dramatically, and the techniques for utilizing fire agate have expanded.
Kaufmann is probably the first to use fire agate in intarsia inlay on a
commercial scale. Talented cutters like Joe Intili, Phil Rothengatter,
Lynn Quayle, Howard Imboden, Gene Columbo, Dane Heller, Richie Sansom, and
Steve Marshall, all of Arizona, have become proficient at capturing the
three-dimensional appearance of fire agate and sculpting incredible works
of art. The contrast of the different color layers, cut at various levels,
often lends itself to unique designs that can be duplicated with no other
gemstone. On rare occasions, fire agate can even be faceted. Top-quality
gems sometimes sell for hundreds of dollars per carat. Despite the fact
that this gemstone may never become a mass-merchandised item, it has
created a small but devoted following among those who appreciate its
Fire agate presents the lapidary with unusual challenges. From the rough, you can't tell if it has fire in it. Few people buy rough because it's such a gamble. We may cut 100 stones a year and end up with only a handful of good finished stones. And we have found that by the time you find a piece of rough that has good fire and is worth cutting, there's a good chance you're going to ruin it.
So before touching a rough piece of fire agate to the saw or grinding wheel, you should take time to examine it very closely. Usually the color within the rough is not visible unless the piece is chipped or broken, or if the fire layers are right on the surface. Occasionally, the color layers are visible through the chalcedony cap.
Inspect the rough stone under a bright light (sunlight is best) while the piece is wet. Magnification also helps. This will help you see where and in what direction the fire layers are oriented. The first cutting step is critical. The chalcedony cap should be removed by sawing or grinding, without going through the fire layers. There is a tendency to saw or grind right into the fire layers. Even experienced cutters ruin stones this way. The use of a thinner saw blade is one way to avoid making this mistake; when using a coarse grinding wheel, check the stone frequently.
Diamond abrasives are best. Chalcedony is a very hard material and usually a good amount of sawing and grinding is required. Once the top of the fire layers is exposed, the use of a flexible shaft is preferred. However, if the fire formation is domed or flat and the cabochon is a simple shape, it can be worked on a conventional flat grinding wheel. When using a flexible shaft, the stone can be worked in a bowl of water under a bright light. Use 100 and 400 grit sintered diamond tips (bullet or cone-shaped) for getting into the nooks and crannies.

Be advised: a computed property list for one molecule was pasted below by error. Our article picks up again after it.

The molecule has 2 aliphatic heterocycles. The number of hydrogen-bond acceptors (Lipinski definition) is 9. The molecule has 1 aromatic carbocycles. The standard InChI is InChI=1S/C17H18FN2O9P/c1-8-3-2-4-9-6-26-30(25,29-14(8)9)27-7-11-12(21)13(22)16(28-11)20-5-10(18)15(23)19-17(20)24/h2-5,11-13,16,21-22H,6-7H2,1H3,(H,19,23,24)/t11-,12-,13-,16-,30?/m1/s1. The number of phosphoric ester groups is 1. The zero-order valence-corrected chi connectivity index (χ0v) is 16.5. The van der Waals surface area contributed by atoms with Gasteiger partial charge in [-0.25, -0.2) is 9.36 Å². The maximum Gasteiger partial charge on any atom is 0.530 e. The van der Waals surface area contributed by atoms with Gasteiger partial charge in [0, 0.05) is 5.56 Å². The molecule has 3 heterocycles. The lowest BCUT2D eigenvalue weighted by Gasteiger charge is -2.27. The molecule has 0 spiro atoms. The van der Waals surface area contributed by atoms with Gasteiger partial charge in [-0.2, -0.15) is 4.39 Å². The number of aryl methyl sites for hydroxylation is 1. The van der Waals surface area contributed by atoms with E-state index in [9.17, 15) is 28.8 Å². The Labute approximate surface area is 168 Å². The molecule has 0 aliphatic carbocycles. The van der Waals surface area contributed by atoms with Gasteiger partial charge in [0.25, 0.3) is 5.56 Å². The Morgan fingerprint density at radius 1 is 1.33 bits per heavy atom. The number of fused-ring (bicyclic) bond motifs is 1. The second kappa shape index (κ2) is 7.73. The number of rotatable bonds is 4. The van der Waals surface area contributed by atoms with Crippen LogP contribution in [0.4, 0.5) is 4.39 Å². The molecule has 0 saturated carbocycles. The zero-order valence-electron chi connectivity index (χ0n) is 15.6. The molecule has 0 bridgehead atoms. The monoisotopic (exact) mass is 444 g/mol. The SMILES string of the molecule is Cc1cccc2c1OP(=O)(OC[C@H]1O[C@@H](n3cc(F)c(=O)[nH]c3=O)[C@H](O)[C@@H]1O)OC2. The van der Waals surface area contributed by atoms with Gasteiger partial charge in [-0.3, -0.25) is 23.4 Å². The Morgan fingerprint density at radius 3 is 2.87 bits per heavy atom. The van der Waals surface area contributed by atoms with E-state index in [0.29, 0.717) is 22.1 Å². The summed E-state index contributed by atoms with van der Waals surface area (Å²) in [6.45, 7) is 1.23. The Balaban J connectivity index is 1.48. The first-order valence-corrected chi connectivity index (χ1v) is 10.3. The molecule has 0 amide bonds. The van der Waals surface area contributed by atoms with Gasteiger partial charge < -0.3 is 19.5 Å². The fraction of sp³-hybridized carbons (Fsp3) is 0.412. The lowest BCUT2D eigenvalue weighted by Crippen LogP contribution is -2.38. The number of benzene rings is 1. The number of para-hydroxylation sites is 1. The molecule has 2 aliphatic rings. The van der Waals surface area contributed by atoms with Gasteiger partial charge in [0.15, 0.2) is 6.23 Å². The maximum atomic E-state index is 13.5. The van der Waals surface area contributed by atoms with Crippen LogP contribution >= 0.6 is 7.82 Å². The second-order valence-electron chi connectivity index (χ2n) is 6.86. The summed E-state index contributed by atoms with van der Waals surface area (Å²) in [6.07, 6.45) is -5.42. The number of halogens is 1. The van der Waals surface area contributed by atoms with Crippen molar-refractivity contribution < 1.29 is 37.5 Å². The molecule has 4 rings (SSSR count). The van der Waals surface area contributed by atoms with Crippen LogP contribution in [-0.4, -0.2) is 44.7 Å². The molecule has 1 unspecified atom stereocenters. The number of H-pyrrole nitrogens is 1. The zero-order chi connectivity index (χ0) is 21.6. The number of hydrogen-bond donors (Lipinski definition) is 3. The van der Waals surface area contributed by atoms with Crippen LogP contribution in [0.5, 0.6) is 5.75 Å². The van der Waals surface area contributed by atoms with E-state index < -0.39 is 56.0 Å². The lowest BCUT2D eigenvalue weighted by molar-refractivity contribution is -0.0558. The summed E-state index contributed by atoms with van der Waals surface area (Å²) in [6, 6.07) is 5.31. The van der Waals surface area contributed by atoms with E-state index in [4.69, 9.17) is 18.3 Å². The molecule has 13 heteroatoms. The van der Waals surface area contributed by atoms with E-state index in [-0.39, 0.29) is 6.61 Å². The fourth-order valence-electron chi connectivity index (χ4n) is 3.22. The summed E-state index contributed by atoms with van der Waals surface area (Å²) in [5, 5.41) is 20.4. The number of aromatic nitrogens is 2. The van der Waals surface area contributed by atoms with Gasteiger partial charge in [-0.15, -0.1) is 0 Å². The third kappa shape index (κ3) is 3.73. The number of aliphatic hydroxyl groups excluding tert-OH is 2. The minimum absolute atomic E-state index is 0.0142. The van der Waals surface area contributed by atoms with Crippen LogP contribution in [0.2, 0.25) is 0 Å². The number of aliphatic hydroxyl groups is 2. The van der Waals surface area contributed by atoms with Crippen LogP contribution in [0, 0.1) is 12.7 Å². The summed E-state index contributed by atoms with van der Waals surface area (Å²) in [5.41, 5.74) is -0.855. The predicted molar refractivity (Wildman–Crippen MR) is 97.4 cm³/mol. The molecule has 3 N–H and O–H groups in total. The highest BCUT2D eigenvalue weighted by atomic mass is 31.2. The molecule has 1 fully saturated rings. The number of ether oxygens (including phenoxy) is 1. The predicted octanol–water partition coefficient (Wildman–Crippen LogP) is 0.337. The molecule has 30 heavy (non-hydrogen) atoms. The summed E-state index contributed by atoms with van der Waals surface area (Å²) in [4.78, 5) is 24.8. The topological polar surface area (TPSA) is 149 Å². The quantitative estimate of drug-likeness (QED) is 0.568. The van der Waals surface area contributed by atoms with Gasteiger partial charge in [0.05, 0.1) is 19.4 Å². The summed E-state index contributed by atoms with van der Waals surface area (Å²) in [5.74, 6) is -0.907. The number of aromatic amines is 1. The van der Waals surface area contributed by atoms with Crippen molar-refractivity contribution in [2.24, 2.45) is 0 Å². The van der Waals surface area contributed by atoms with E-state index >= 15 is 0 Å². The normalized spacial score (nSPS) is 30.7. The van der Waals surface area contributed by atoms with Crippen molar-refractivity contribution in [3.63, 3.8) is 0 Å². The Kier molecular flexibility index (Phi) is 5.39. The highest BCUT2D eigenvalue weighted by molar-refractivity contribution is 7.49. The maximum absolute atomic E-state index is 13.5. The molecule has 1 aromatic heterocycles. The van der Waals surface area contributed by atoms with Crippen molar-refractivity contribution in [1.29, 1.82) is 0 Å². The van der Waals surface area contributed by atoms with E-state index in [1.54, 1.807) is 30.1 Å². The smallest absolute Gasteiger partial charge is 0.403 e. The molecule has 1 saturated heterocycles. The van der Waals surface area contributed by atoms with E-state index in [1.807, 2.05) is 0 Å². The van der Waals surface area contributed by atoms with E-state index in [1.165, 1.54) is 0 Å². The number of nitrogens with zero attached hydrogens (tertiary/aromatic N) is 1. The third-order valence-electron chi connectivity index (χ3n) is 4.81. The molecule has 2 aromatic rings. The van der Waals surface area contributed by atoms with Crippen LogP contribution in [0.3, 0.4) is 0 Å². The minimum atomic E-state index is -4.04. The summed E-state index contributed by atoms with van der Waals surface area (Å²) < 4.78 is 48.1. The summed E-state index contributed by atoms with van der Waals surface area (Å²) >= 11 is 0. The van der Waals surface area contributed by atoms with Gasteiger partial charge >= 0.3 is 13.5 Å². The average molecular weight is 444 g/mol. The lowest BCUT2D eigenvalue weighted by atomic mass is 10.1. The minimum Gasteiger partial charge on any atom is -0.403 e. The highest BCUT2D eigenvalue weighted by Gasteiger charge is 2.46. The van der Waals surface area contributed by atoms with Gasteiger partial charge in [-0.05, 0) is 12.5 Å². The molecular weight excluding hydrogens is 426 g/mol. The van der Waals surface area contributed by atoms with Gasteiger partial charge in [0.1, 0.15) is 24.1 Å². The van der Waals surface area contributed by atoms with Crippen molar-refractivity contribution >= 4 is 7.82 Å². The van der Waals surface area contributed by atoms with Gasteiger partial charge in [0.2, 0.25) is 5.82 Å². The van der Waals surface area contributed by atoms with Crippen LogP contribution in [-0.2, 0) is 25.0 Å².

Once the color layers are exposed, it is important to follow the contour of these layers. There are usually multiple fire layers so there is some room for error, but it is best not to take the chance of losing one layer for a less spectacular one, or running out of layers. If, however, the cutter can see brighter color layers underneath, it is usually to his or her advantage to grind more. Knowing just when to stop is something that is learned through experience.
After the initial steps are completed and the gem has been roughly ground and shaped to expose the best color, the bottom of the cabochon can be flattened. The final steps will be to bring the gemstone to a polish. If the stone is flat or domed without convolutions, it can be polished on a flat lap using tin or cerium oxide. Some cutters use a tumbler for all or part of the finishing process, but if the stone is convoluted, the tumbler tends to grind (or polish) the high spots and not get into the concave areas as well. Most serious cutters use a flexible shaft to complete the polishing process, especially on the better stones. Increasingly finer diamond tips, and nylon brushes using diamond compound. Some cutters prefer wooden or leather tips of their own creation.
fire layers are brightest at the point of deposition, which is usually in
the center of the formation. Some cutters, in order to create a larger
stone, include areas that have no fire, but by removing excessive folding,
brown areas, or dull fire that will detract from the overall beauty of the
finished gem, you may increase the value even though the size of the gem
decreases. -JW & MJG